CALGARY - Attempting to ship $15 in O-rings usable in nuclear applications to an Iranian firm has cost a Red Deer company $90,000 for violating Canadian sanctions against the Middle East country.
Lawyer Kris Robidoux appeared in Calgary provincial court Monday and entered a guilty plea on behalf of Lee Specialties Ltd. to a charge under the Special Economic Measures Act.
The company admitted sending a shipment of just over $6,000 in parts bound for an address in Tehran, which included 50 Viton O-rings worth 30 cents each.
Provincial court Judge Allan Fradsham, in accepting a joint Crown and defence submission for the hefty fine noted it wasn’t so much the value of the little rings, but for what they could be potentially used.
Because of the rubber used in making them, the O-rings have a high tolerance to heat and cold as well as certain chemicals, making them useful in nuclear applications.
“We are concerned more with what might have occurred than what did occur,” Fradsham said.
“Though it’s a small amount of money and seems like an innocent thing ... the potential harm which could have come about through the sale of the item to Iran is what dictates the penalty,” Fradsham said.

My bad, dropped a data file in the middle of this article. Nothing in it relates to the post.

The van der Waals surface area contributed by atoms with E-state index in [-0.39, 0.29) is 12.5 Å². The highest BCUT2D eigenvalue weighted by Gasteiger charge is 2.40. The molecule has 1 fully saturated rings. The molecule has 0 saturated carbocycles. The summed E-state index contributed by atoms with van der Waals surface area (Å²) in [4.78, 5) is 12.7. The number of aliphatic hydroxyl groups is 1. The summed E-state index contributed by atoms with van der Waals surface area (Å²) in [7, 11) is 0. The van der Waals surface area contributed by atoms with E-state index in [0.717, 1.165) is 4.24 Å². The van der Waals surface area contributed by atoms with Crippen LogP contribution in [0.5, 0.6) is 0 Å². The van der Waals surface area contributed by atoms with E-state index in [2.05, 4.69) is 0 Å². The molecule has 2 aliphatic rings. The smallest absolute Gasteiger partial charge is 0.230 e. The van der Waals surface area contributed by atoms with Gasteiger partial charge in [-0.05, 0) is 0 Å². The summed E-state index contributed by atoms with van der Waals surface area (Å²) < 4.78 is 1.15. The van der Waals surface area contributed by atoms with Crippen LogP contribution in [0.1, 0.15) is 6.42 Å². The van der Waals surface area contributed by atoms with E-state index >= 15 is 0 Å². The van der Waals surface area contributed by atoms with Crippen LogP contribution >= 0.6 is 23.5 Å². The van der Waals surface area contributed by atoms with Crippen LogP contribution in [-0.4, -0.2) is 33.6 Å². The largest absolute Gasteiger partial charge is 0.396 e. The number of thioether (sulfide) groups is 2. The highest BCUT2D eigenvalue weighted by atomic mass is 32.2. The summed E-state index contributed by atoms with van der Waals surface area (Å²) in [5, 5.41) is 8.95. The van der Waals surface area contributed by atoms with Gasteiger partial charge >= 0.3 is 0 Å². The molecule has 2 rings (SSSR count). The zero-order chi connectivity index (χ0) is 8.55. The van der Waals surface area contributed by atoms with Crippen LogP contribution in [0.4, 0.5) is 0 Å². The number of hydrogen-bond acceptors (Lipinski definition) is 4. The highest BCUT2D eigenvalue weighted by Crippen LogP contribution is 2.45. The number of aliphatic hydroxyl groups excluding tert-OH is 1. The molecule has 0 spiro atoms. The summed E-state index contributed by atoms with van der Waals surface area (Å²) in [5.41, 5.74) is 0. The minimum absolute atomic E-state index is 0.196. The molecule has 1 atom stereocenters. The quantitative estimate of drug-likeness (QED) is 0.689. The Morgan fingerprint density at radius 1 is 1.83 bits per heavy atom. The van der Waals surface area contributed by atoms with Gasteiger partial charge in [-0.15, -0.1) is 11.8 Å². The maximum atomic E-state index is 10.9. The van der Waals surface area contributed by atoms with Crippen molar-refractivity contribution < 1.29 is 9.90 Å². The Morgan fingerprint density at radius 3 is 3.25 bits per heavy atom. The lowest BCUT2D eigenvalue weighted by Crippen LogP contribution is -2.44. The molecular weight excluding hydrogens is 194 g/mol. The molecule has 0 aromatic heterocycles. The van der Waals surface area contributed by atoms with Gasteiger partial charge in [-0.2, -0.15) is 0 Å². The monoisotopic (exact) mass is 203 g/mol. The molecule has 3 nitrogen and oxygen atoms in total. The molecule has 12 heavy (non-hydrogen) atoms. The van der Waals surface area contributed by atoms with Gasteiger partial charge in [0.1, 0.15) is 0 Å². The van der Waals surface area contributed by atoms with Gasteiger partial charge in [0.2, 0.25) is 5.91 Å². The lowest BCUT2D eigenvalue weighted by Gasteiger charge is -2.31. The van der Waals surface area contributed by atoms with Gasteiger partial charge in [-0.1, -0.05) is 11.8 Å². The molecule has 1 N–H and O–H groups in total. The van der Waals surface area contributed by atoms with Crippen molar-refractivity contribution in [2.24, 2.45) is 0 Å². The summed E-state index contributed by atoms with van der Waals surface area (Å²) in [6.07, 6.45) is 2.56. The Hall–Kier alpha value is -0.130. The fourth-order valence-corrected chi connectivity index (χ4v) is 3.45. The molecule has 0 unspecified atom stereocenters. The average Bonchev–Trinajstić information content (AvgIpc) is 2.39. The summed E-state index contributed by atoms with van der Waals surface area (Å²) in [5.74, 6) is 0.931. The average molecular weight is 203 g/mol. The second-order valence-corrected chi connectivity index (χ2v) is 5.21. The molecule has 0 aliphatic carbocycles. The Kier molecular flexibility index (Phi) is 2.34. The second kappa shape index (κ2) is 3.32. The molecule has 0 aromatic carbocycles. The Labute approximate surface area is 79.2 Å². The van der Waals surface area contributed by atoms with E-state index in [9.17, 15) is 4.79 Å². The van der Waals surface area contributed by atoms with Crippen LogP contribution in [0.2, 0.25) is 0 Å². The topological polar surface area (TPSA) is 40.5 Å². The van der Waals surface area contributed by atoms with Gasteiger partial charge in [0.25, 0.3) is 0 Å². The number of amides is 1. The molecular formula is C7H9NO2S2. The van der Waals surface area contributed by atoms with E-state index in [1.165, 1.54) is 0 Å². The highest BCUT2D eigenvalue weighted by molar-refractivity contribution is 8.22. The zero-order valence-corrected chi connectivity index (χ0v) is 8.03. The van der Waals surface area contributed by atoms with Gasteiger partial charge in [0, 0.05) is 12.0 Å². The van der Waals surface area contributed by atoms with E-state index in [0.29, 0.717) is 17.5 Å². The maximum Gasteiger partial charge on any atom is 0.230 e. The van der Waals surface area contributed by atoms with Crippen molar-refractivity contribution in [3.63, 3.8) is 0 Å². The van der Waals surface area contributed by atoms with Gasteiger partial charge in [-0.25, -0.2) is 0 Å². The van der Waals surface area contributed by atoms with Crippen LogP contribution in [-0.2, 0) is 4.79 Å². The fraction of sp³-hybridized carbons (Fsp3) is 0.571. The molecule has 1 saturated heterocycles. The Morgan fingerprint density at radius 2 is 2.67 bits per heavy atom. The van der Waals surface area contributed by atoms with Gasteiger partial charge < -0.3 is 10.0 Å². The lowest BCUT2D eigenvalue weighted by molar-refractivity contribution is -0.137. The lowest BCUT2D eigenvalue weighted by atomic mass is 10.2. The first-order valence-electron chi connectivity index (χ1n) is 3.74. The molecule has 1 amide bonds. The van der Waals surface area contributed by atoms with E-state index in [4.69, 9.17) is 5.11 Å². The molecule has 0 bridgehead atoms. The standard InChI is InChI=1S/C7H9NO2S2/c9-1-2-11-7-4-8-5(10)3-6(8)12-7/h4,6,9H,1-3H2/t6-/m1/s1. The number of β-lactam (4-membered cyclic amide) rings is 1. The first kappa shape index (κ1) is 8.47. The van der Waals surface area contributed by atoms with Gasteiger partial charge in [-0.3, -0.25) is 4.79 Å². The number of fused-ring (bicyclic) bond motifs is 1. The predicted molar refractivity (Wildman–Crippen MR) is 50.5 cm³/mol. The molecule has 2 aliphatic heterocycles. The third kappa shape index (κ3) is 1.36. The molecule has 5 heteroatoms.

Robidoux said despite the product’s potential use in nuclear productions, Lee Specialties had no sinister intent in trying to ship the material to Iran, to a company which also had a Dubai office.
She said the regulations on what goods are sanctioned for export to Iran are constantly changing and it’s a difficult area for oil companies to navigate.
“We assist many clients with this (act),” Robidoux said.
On May 1, 2011, Canadian Border Services Agency (CBSA) officers at the Calgary airport were doing export verifications — checking to make sure items leaving the country met regulations and have the proper paperwork, said spokesman Sean Best.
“They found a cargo shipment destined for Iran and intercepted Viton O-rings,” said Best.
Viton is a brand of synthetic rubber and fluoropolymer elastomer commonly used in O-rings and can be used in a number of ways, including oilfield or nuclear applications.
Viton O-rings are prohibited from being shipped or sold to any person or company in the Islamic Republic of Iran.
Const. Ben Simon, with the RCMP’s Federal Policing South serious and organized crime unit, said this was the first time a company had been charged under the act.
“There are many sanctioned countries that are attempting to procure items that they cannot obtain legally,” he said.
- with files by Jenna McMurray